I asked Millepied to show me the two notebooks I’d seen him carry into rehearsal. One was the score, by Steve Reich. It is well-thumbed. “It’s totally disgusting,” he said, “I just write all over it.” Color, lines, counting, notes… “This score—it’s very  Stravinsky-esque. In order to make this work, you need great order, great discipline. The architecture of this piece is phenomenal. It really is. It’s amazing.”  

     One nice thing about Millepied’s style is that we’ll probably get to see some of this architecture. But, he says when I ask, “it’s not about Mickey Mousing. What I’m doing is adding another variation on the theme that [the composer] is doing.… I’m adding another layer.”  

     Toward the end of the interview, I asked Millepied what he hopes to achieve with this piece at PNB. I was still probing for a string of phrases that would help describe his vision or his style. Instead, he said so simply: “I hope it’s a good piece. I hope it will serve the company and that it’s a good piece. That’s all.”  That actually serves as an apt description of an aspect of his style that you can see in the second Amoveo clip below: effortless-looking complexity. 

     After spending my afternoon looking at some of the online excerpts of Millepied’s work, I’ve developed a few hopes of my own for this piece.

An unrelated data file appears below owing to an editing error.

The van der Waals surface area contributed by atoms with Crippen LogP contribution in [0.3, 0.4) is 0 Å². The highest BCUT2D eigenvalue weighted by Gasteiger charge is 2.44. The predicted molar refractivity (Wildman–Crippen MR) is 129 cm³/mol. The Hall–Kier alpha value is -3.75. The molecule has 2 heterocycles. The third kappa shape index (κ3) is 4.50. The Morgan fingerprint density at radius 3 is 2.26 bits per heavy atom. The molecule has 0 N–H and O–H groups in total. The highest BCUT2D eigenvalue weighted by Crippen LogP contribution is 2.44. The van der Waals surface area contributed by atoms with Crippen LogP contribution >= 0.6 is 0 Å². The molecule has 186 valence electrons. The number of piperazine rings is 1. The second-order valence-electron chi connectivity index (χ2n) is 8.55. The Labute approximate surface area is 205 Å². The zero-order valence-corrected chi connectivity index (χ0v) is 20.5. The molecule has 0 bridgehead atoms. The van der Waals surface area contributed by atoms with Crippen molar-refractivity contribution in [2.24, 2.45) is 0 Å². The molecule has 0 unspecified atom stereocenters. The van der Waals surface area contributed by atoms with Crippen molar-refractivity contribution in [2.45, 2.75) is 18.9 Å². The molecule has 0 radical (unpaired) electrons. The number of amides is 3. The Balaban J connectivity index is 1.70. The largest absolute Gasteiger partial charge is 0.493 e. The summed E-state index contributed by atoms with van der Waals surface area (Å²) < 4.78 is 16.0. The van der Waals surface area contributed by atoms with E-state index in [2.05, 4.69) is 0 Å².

I hope the work for female ensembles doesn’t follow Capriccio, where their movements appear trite to me. This is an unfair comment; what gets lost when a live performance is translated to a tiny YouTube screen? At any rate, better to follow what he does with the solos and the large-group work toward the end. Hello, art! 

     I hope the partner work is like that of Amoveo: the dancers are so very, very connected. They are connected to the music, their physical space, their air, each other, the audience. I’m guessing it will be just like that. Even in Chaconne, one of Millepied’s early pieces, there is this sense of partnering. Granted, he’s the only one on the cast list, but throughout the film he is dancing with his environment—and the camera. 

     I hope that PNB’s piece is like Amoveo, where the women are more than just pretty objects to be hoisted up and moved around. There, they are somehow part of the lifting, part of the movement.  

     I hope that the dancers can get up from the floor. I have such a bias against dancers sprawling on the floor, since it always seems like a chore—or worse, a precious cleverness—to get the dancer back up. But in the clips I’ve seen of Millepied’s work, he can make it work. Check out the male solo in Capriccio (5:15-5:34). 

     I hope that the dancers can catch what one review called Millepied’s slouchy attitude. It is a way of relaxing into certain movements, I think. This is not the place for sloppiness or for that dreaded redundant gravity (in the physical sense and the emotional) that sometimes happens when dancers move more slowly than the music. (When Millepied dances Fancy Free, he dances the rumba sailor. I’d like to see that.)